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Design Technology



In EYFS, a significant proportion of meeting the early learning goals linked to DT and beyond, is delivered through high-quality D&T experiences and activities, enabling children to ‘safely use and explore a variety of materials, tools and techniques, experimenting with colour, design, texture, form and function’ and ‘use what they have learnt about media and materials in original ways, thinking about uses and purposes’.                 


In KS1, this prior learning is built upon using ‘project on a page’ planning.  Children improve their knowledge & skills by working through the six essentials of good practice in at least three, 8-12 hour, DT units per academic year.  The six essentials ensure children learn to think carefully about: the user, the purpose, functionality, design decisions, innovation and authenticity.  In each project children make progress in their investigative and evaluative activities, (learn from an existing range of products and find out about DT in the wider world), Focused tasks, (where they are taught specific technical knowledge, designing skills and making skills), and a design make and evaluate assignment, (where children create functional products with users and purposes in mind.


It is our intent to build a Design Technology curriculum which develops learning and results in the acquisition of knowledge and skills. Children will know more, remember more and understand more. Our Design Technology curriculum intends to equip children with appropriate subject knowledge, skills and understanding of key vocabulary so that they can talk like a market researcher, designer, engineer, cook or craftsperson by the time they leave our setting, so that they can continue to flourish in their next stage of education and beyond.




Our Design and Technology curriculum is implemented through a variety of different projects linked directly to our school curriculum and based around the DT Association guidance of which we are members. 

  • Through the support of the Design and Technology Association (DATA) scheme, Projects on a Page, children will experience an array of different progressive and linkable skills and techniques This ensures that children are constantly building upon previous learning and are able to expand their knowledge and understanding of problem solving, designing and constructing different products. Usually a week each term is set aside to complete each project so children are fully immersed in the design-make-evaluate process.
  • The Design and Technology progression document clearly identifies the specific knowledge and skills to be taught in each year group and the progression within each  skill.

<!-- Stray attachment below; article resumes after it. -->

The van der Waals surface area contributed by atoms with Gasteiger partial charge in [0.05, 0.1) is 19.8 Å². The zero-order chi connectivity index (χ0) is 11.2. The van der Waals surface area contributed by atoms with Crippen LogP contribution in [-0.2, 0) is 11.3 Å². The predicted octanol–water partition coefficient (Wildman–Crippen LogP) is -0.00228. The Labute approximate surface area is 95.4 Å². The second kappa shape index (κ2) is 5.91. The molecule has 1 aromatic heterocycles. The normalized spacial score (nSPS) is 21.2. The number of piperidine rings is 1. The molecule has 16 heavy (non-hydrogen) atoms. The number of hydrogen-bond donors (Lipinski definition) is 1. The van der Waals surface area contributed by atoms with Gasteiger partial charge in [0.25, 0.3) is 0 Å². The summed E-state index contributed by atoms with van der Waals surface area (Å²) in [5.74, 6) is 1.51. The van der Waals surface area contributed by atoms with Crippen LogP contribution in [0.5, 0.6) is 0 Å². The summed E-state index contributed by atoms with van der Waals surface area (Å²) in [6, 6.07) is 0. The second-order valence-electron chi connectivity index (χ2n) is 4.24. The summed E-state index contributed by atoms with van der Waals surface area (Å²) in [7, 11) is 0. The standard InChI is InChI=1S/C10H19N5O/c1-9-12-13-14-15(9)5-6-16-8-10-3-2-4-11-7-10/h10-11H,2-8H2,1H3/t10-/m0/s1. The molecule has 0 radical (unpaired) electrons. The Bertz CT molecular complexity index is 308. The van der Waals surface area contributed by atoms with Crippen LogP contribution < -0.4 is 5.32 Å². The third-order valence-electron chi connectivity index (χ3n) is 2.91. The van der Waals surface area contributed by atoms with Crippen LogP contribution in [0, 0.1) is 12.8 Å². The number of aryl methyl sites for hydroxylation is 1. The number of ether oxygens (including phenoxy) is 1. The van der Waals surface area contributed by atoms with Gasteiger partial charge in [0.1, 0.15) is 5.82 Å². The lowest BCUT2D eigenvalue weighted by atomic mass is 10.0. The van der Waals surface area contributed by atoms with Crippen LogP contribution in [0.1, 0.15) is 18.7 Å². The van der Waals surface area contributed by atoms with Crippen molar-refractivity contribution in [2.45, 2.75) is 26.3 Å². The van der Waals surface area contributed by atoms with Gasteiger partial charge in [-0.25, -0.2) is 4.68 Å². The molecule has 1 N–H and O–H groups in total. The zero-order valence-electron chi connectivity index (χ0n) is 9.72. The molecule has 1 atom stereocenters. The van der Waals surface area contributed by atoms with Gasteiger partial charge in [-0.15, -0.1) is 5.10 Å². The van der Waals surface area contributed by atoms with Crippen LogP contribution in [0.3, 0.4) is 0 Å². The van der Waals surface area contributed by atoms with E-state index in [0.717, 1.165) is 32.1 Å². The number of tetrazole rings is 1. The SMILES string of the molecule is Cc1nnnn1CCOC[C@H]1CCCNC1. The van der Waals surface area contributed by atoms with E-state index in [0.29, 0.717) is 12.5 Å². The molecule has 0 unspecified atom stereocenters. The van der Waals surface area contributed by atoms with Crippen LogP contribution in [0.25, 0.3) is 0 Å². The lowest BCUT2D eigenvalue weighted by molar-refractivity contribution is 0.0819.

• Children are given a variety of real life products to explore in great detail, expanding their knowledge of how they look and work, allowing children to evaluate products against their target market and purpose.
  • For each project, children follow the design-make-evaluate sequence, allowing children time to reflect upon their design and products and think of ways that they could be improved or adapted. Teachers support and model increasingly progressive evaluative skills to enable children to create products of a high-quality throughout school.
  • Children are given a design brief to put the need for the product in context. Where possible, teachers ensure that the brief is linked to another area of their learning or has relevance to the children to inspire their imagination and eagerness to create and problem solve.
  • Safety is explained and modelled at the start of, and throughout each product including food hygiene instructions
  • Children are encouraged in class , through specific homework projects and in other subjects such as Science to develop their 'technical knowledge;'  building structures and exploring mechanisms




In the EYFS, children’s work is recorded on Tapestry and some can be seen on display within the environment. In KS1, children’s initial ideas, designs and evaluations are usually recorded in their learning journey, along with a photograph of their finished product.  Leaders speak to children about their work, with the expectation that they can talk like a market researcher, designer, engineer, cook or craft-maker.  Children share their work with others through authentic experiences, including sharing of learning events within the school and the wider community.  The impact being that children know more, remember more and understand more about Design Technology enabling them to reach age-related expectations.  As designers, children will develop skills, attributes and language that they can use beyond school and into adulthood.